• Platelet-monocyte aggregates: 7.6% reduction in in the nitrate group, compared with a 10.1% increase in the placebo group (P=0.004)
  • Stimulated P-selectin expression: statistically significant reductions (P<0.05); no significant changes in unstimulated expression
In addition, the nitrate treatment altered the salivary microbiome, while the placebo did not (P<0.01). Finally, no adverse effects of dietary nitrate were detected in the treatment group.

Practice Implications

How best to evaluate risk and optimize preventive strategies in cardiovascular disease (CVD) continues to be a complicated and poorly agreed upon grouping of opinions and approaches.1 This problem may, in part, be due to an overemphasis on the measurement and modification of cholesterol-related biomarkers.1 In particular, LDL-C and related markers remain a primary focus of risk assessment and treatment targeting. Yet, providing further proof for the lack of reliability in this strategy, the most recent treatment guidelines have abandoned more stringent aspects of these goals due to lack of evidence for improved outcomes.2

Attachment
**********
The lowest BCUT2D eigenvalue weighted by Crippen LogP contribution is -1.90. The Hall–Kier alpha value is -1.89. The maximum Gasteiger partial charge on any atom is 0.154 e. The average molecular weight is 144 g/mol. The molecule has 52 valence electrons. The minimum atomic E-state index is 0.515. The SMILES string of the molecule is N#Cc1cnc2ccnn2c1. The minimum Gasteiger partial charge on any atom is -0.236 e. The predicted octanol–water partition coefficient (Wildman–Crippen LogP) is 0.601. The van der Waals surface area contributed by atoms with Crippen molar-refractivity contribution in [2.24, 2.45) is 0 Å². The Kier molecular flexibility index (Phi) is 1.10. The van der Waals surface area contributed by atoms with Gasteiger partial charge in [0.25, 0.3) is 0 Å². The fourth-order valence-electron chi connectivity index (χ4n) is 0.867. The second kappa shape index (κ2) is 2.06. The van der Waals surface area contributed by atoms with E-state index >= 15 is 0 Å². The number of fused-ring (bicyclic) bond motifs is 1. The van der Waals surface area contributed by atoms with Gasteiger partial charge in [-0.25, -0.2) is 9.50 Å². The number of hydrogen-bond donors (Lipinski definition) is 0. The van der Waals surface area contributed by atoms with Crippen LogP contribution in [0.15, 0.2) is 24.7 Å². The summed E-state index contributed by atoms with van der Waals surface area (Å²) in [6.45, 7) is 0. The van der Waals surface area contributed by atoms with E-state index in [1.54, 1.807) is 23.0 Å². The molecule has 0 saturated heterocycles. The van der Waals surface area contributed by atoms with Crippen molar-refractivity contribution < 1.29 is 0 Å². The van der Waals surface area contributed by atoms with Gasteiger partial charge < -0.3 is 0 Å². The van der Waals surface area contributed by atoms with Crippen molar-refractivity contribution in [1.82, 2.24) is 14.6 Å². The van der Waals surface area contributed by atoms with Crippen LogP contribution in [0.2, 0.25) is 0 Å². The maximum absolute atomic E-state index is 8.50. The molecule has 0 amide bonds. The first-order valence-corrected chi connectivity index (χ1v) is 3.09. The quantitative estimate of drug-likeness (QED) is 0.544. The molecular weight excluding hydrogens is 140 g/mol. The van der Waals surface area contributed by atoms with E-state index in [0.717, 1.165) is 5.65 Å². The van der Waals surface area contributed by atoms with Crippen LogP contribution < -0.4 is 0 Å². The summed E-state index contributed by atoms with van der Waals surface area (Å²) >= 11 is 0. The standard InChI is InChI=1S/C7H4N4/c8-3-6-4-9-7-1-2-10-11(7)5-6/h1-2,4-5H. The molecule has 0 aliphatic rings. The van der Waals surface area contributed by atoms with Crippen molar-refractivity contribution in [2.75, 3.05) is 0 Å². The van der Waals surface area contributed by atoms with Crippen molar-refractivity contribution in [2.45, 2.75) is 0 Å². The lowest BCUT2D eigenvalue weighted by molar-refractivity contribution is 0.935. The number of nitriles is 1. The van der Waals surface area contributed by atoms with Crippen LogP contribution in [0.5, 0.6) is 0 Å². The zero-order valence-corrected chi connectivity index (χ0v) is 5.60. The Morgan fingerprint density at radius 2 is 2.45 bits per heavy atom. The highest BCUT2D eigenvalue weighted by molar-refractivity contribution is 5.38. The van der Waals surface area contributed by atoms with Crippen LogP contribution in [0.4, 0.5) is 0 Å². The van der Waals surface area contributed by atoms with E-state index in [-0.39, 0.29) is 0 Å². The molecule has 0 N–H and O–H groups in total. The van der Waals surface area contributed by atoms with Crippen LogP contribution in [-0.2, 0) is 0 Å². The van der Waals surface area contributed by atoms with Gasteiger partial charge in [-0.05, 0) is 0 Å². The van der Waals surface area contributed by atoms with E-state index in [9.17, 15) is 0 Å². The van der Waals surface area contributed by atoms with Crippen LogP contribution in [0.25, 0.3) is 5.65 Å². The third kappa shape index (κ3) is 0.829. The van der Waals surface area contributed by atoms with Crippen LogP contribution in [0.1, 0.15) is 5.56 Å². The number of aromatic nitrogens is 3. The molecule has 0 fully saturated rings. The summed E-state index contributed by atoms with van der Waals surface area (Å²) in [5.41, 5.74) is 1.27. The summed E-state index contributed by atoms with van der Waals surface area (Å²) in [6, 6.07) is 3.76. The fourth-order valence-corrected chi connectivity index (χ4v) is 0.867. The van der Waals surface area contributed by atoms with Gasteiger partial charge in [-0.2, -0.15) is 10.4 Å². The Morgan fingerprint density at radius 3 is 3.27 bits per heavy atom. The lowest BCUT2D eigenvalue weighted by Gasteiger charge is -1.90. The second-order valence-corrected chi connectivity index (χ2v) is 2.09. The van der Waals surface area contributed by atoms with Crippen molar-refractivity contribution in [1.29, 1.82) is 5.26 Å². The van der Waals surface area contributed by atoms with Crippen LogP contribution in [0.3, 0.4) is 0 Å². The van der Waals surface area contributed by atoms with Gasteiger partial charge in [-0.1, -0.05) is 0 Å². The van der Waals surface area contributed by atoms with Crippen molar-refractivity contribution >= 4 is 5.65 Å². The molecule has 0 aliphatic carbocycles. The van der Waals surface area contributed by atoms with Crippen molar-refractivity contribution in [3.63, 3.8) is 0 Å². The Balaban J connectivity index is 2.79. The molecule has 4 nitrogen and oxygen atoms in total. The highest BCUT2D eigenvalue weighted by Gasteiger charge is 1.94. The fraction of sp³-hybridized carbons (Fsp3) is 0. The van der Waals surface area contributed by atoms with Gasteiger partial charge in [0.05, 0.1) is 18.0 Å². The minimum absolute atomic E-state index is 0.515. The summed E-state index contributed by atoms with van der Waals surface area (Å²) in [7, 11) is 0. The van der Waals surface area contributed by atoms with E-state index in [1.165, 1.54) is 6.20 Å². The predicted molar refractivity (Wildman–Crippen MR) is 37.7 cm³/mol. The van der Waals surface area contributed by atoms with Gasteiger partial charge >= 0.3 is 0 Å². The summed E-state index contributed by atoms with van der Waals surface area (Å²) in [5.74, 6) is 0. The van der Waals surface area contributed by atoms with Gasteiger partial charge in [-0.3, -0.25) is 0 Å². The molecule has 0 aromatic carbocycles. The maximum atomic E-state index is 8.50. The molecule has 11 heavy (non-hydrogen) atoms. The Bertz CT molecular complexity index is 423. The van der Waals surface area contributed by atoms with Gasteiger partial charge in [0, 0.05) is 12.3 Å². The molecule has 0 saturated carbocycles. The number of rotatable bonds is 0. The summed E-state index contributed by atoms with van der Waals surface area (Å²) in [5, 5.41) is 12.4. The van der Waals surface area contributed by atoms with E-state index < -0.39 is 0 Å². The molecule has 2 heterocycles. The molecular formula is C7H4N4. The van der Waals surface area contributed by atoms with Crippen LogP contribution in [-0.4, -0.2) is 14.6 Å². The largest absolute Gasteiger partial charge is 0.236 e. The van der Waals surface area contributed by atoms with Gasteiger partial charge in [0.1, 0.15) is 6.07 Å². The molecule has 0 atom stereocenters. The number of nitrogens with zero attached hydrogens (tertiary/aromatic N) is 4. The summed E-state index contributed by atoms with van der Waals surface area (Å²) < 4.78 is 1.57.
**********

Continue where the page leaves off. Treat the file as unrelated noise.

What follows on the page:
Perhaps then, at least to some extent, focusing our attention on standard risk calculation, along with treating basic lipid-related markers, can lead to an incomplete overall approach.
Focusing our attention on standard risk calculation, along with treating basic lipid-related markers, can lead to an incomplete overall approach.
Flow-mediated dilation (FMD), a method used for assessing endothelial function, along with more advanced biomarker tests such as high sensitivity C-reactive protein (hs-CRP), lipoprotein-associated phospholipase A2 (Lp-PLA2), asymmetric dimethylarginine (ADMA) and others represent a core group of newer, less proven options that could help round out a more complete picture.
Certainly, the process of atherogenesis is complicated and multifactorial, and lipid-related markers do play a role. After all, some of the initiating steps in the process of atherosclerosis would not technically be possible without the presence of an atherogenic, cholesterol-carrying molecule in the vascular wall.3 However, statistical analyses have shown excess dependence on these markers may lead to many CVD cases being missed until it is too late.4
In fact, endothelial dysfunction, the primary process assessed via FMD measured in our current study, is proven to be present well before other signs of atherosclerosis and may be the watershed event through which all other accepted risk factors for CVD have their effects.5